I have been doing this "thing" where I'll read book one in a series but promise myself that I don't have to finish the series if I don't want to. This was the first book I broke that resolve for. Granted, there are only two books, but I had to find out what happened. For that reason alone, I would recommend these books. Also, reading Leo's emails in David's voice? A total win. 

03 February 2013

Januray: Success!

You wouldn't know it from all of the non-posting I've been doing, but I am reading a TON this month! 
I just finished my 9th book (This Is How You Lose Her by Junot Diaz) this morning! 

(And I think yes, I'll count it towards January's books!)

This next week is going to be pretty busy for me, so even though I probably won't be reading as much, I probably won't have time to post either. 

I am re-reading The Mortal Instrument Series by Cassandra Clare in preparation for the movie that is coming out this August! Check out the trailer: 
Crazy, right?! 
I think I'll have a better opinion of this when I finally see the movie. Not sure if I'm sold yet. Promise to let you know when I finally decide!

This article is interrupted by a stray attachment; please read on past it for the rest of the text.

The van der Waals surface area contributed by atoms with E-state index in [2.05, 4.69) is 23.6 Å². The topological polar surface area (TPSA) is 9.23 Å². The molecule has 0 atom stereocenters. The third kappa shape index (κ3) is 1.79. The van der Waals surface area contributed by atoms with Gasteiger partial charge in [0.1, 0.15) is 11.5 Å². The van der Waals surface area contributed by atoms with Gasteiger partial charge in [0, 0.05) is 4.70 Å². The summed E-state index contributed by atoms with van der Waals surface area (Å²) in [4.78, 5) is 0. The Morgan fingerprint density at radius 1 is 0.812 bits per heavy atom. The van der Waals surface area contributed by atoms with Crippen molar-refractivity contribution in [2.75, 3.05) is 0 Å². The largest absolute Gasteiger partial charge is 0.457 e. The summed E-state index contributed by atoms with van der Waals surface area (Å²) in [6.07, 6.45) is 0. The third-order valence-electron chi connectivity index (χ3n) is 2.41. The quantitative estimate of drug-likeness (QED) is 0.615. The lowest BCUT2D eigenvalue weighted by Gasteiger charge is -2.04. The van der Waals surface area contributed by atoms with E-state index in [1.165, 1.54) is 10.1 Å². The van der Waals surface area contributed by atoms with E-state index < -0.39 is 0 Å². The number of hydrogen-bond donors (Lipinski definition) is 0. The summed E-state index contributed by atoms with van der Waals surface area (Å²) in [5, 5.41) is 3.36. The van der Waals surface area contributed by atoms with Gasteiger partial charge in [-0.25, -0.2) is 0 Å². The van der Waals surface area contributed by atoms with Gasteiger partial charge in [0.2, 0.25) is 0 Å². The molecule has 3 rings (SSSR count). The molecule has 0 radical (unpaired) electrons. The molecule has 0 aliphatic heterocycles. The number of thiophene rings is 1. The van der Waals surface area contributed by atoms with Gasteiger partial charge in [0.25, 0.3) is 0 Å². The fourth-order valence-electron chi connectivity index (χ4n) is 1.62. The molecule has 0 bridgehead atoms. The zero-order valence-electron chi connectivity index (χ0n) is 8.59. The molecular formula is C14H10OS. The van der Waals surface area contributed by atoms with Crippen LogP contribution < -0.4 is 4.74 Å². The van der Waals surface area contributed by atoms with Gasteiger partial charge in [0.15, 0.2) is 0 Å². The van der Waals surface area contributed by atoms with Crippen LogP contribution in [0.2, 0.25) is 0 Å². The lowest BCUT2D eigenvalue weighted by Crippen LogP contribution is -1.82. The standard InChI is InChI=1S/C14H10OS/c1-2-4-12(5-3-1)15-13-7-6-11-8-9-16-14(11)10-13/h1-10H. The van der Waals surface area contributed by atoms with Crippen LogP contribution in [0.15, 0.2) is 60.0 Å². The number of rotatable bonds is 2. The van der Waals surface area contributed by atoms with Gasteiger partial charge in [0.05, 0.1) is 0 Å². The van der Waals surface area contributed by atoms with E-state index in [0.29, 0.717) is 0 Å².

This month I've read some old books and some new books. I'll try to get reviews up before too long. Let me leave you with the list for January: 

The Best of Everything by Rona Jaffe
Mr. Penumbra's 24-hour bookstore by Robin Sloan
Seating Arrangements by Maggie Shipstead
Possession by A. S. Byatt
Wonderstruck by Brian Selznick
Fragile Things by Neil Gaiman
City of Bones by Cassandra Clare
Love Virtually by Daniel Glattauer
This Is How You Lose Her by Junot Diaz

Hope your reading challenge for 2013 is going as well as mine is! 

P.S. Everything on that list gets a thumbs up from me...except maybe Seating Arrangements. Skip that one. I hope I remember why when I write the review! 
(Just kidding. I'm sure I will...)